- The Washington Times - Tuesday, October 7, 2008


The government of President Evo Morales is lining up military support from Russia and boosting ties with Venezuela as it battles a rebellion in its energy-rich eastern provinces.

The revolt reflects opposition to Mr. Morales’ plans to redistribute land and revenue from natural gas exports to Bolivia’s Indian majority under a new constitution that would also allow Mr. Morales to be re-elected for 10 more years.

Government opponents - based mainly in the eastern lowland provinces - say Venezuelan soldiers fought alongside government supporters in Pando province, where at least a dozen people were killed during a Sept. 11 gunbattle.

Pando Gov. Leopoldo Fernandez and at least 16 local officials have been arrested, and residents of Pando accuse government troops of a crackdown that includes summary arrests and severe beatings.

Vice President Alvaro Garcia Linera defended the government action in Pando.

“We are dealing terrorist crimes against the state,” he said in response to reports of government brutality.

What at first glance seems like a local insurrection in a landlocked South American country has implications for the United States in its growing rivalry with Russia.

Russian Ambassador to Bolivia Leonid Golubev told the Associated Press that the Bolivia’s planned purchase of five military helicopters reflects growing ties with Moscow.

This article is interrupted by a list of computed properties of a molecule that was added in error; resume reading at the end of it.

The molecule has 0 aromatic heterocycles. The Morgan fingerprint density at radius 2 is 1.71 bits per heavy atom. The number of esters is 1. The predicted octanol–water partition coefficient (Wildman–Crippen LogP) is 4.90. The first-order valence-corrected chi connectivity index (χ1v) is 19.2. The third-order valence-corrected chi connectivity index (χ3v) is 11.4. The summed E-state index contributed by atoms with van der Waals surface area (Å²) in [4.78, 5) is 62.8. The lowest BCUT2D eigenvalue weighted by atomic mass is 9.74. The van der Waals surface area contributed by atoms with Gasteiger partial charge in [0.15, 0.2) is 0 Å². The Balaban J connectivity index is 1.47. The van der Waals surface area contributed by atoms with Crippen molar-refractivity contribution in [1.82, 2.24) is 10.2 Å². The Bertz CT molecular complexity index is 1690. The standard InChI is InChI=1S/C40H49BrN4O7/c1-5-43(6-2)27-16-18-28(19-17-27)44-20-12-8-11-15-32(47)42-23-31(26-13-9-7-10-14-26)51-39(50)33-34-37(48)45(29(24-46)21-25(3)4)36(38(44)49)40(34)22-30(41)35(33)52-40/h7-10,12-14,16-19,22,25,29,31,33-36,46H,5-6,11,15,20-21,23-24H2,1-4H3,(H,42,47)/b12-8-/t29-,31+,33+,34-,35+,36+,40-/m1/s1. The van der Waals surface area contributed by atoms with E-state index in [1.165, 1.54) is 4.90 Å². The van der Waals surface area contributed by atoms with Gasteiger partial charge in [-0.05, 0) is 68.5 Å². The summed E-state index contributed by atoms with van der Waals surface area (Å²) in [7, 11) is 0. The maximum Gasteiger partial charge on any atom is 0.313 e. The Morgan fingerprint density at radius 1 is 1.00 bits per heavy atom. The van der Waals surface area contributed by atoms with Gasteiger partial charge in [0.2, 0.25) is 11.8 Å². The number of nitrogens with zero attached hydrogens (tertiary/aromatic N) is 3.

“We want to show the United States that Latin America is not their backyard,” Mr. Golubev said in an interview. “We also have interests in various spheres, including military ones.”

Russia’s navy plans to hold military exercises with Venezuela in the Caribbean. That plus a growth of Russian arms sales, especially to Venezuela, regularly draws protests from Washington.

Secretary of State Condoleezza Rice said in a recent interview that the Russian buildup in Venezuela doesn’t threaten the United States.

“America has plenty of military power in the Western Hemisphere,” Miss Rice told Bloomberg News.

Miss Rice also dismissed suggestions as “a little bit of myth” that the United States is losing influence in the region.

“Whether it’s Central America or Colombia or Chile or Brazil or Uruguay, we have excellent relations and the best relations we’ve ever had with Mexico. So we’re in good shape in the hemisphere.”

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